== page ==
If, however, one of the four unities of time, title, interest and possession is destroyed before the death of a joint tenant, the joint tenancy is severed.  (Tenhet v. Boswell (1976) 18 Cal.3d 150, 155, 133 Cal.Rptr. 10, 554 P.2d 330.)  “A joint tenancy [may be] terminated by a voluntary conveyance ․ by a judgment in partition, or by an execution sale.”  (Clark v. Carter (1968) 265 Cal.App.2d 291, 294, 70 Cal.Rptr. 923 disagreed with on another point in Estate of Carpenter (1983) 140 Cal.App.3d 709, 711, 189  Cal.Rptr. 651 and Riddle v. Harmon (1980) 102 Cal.App.3d 524, 531, 162 Cal.Rptr. 530.)   A sale or conveyance of title to a third party, whether voluntary or involuntary, obviously destroys the unities of the joint tenancy and makes the purchaser a tenant in common with the remaining joint tenant(s).  (2 Miller & Starr, Cal.Real Estate (rev. ed. 1977) § 13:20, p. 470.)   In particular, California courts have long acknowledged that sale upon execution of a judgment severs a joint tenancy.  (Hammond v. McArthur (1947) 30 Cal.2d 512, 515, 183 P.2d 1;  accord Schoenfeld v. Norberg (1970) 11 Cal.App.3d 755, 760, 90 Cal.Rptr. 47;  Zeigler v. Bonnell, supra, 52 Cal.App.2d at p. 219, 126 P.2d 118;  Pepin v. Stricklin (1931) 114 Cal.App. 32, 35, 299 P. 557.)

 By contrast, the mere imposition of a lien or encumbrance does not sever the joint tenancy.  (Tenhet v. Boswell, supra, 18 Cal.3d at pp. 159–160, 133 Cal.Rptr. 10, 554 P.2d 330;  People v. Nogarr (1958) 164 Cal.App.2d 591, 594, 330 P.2d 858.)  “[A] joint tenant may, during his lifetime, grant certain rights in the joint property without severing the tenancy.   But when such a joint tenant dies his interest dies with him, and any encumbrances placed by him on the property become unenforceable against the surviving joint tenant.”  (Tenhet v. Boswell, supra, 18 Cal.3d at pp. 159–160, 133 Cal.Rptr. 10, 554 P.2d 330 [a lease by one joint tenant of his interest did not sever the joint tenancy, and expired upon his death];  see People v. Nogarr, supra, 164 Cal.App.2d at pp. 594–595, 330 P.2d 858 [mortgage lien did not sever joint tenancy];  see also, Dando v. Dando (1940) 37 Cal.App.2d 371, 372–373, 99 P.2d 561 [mere pendency of an action in partition does not sever a joint tenancy].)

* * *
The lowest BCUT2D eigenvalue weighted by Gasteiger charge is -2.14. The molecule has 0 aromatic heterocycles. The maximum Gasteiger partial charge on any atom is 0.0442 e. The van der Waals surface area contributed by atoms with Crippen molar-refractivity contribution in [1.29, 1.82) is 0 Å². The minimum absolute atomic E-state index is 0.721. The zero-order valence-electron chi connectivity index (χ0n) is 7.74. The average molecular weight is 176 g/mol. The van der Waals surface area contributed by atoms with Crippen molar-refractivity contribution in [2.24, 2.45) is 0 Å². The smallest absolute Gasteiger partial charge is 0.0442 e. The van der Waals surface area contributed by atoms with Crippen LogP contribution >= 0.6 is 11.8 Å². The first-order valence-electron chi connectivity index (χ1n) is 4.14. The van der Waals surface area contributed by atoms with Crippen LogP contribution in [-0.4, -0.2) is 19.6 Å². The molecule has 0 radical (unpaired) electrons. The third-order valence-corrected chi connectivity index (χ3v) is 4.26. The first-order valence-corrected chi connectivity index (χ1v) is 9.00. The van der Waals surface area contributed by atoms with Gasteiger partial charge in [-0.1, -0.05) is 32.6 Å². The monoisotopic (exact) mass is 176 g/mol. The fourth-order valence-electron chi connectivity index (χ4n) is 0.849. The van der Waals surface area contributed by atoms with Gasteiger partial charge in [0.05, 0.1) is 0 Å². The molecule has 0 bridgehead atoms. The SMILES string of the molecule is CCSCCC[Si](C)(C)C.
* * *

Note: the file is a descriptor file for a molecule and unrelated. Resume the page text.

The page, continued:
The question before us, then, is whether a recorded levy which has not yet resulted in an execution sale will sever a joint tenancy.

We have found no California cases which directly address the problem, but Zeigler v. Bonnell, supra, 52 Cal.App.2d 217, 126 P.2d 118, is instructive.   There, as here, the property was held by two joint tenants, one of whom was a judgment debtor.   The court faced the question “[If] the judgment debtor dies prior to a levy of execution but after an abstract of the judgment has been recorded, and a levy of execution is made after the death of the judgment debtor ․ does the purchaser at the execution sale secure any rights in the property, or does the surviving joint tenant take the entire property free and clear of the lien of the judgment?”  (Id. at p. 219, 126 P.2d 118.)   The court held that the judgment lien “prior to execution” (ibid.) did not sever the joint tenancy.   Upon the death of the debtor joint tenant, there remained no interest or property right against which the judgment lien could be operative.   The creditor could “immediately execute and sell ” the debtor's interest, which would sever the joint tenancy.  (Id. at p. 221, 126 P.2d 118, emphasis added.)   But the creditor  may also choose to “keep [the] lien alive and wait until the joint tenancy is terminated by the death of one of the joint tenants.”  (Ibid.)  If the creditor chooses to gamble that the judgment debtor will survive, the judgment lien would immediately attach to the entire property.   On the other hand, “If the judgment debtor is the first to die, the lien is lost.   If the creditor sits back to await this contingency ․ he assumes the risk of losing his lien.”  (Id. at pp. 221–222, 126 P.2d 118.)

Defendant acknowledges that a judgment lien does not sever the joint tenancy, but argues that under Zeigler an “execution or levy made during the debtor's lifetime does.”   Defendant points to language in the opinion to the effect that a “mere lien” did not sever the joint tenancy when “ ‘no execution was issued or levy made on his joint tenancy interest during the deceased's lifetime.’ ”  (Zeigler v. Bonnell, supra, 52 Cal.App.2d at p. 220, 126 P.2d 118, quoting Musa v. Segelke & Kohlhaus Co. (1937) 224 Wis. 432, 272 N.W. 657, 272 N.W. 657, italics added.)

Defendant misunderstands Zeigler.   The Zeigler court distinguished the judgment lien imposed before the debtor's death from the “levy of execution” made after his death.   The court did not explicitly define what it meant by “levy of execution,” but its comment that the creditor can “immediately execute and sell ” the debtor's interest demonstrates that the court viewed the levy as integral to the sale of the property, and not as an independent event which would alone sever the joint tenancy.   (Zeigler v. Bonnell, supra, 52 Cal.App.2d at p. 221, 126 P.2d 118, italics added.)   The levy in Zeigler was in fact followed by a sale, and both events occurred after the debtor joint tenant's death.   The Zeigler court, then, contemplated a levy followed by sale in relatively short order;  it was not called upon to distinguish between “levy” and “sale” to determine when the joint tenancy was severed.1